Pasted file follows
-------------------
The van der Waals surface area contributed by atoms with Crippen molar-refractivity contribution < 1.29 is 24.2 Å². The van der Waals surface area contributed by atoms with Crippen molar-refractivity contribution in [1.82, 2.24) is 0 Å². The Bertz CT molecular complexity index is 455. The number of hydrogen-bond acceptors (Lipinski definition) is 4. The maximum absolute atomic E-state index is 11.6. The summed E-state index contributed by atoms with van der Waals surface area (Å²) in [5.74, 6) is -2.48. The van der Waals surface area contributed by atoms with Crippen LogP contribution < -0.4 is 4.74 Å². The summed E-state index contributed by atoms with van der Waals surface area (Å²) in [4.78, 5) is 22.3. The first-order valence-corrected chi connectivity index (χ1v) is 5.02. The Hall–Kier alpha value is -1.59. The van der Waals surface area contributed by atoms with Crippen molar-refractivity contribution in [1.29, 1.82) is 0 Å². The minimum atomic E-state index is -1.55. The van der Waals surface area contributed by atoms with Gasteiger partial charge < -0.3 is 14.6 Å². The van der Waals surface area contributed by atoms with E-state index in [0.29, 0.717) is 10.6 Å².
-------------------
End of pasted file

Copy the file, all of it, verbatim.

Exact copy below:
The van der Waals surface area contributed by atoms with Crippen molar-refractivity contribution < 1.29 is 24.2 Å². The van der Waals surface area contributed by atoms with Crippen molar-refractivity contribution in [1.82, 2.24) is 0 Å². The Bertz CT molecular complexity index is 455. The number of hydrogen-bond acceptors (Lipinski definition) is 4. The maximum absolute atomic E-state index is 11.6. The summed E-state index contributed by atoms with van der Waals surface area (Å²) in [5.74, 6) is -2.48. The van der Waals surface area contributed by atoms with Crippen LogP contribution < -0.4 is 4.74 Å². The summed E-state index contributed by atoms with van der Waals surface area (Å²) in [4.78, 5) is 22.3. The first-order valence-corrected chi connectivity index (χ1v) is 5.02. The Hall–Kier alpha value is -1.59. The van der Waals surface area contributed by atoms with Crippen molar-refractivity contribution in [1.29, 1.82) is 0 Å². The minimum atomic E-state index is -1.55. The van der Waals surface area contributed by atoms with Gasteiger partial charge < -0.3 is 14.6 Å². The van der Waals surface area contributed by atoms with E-state index in [0.29, 0.717) is 10.6 Å².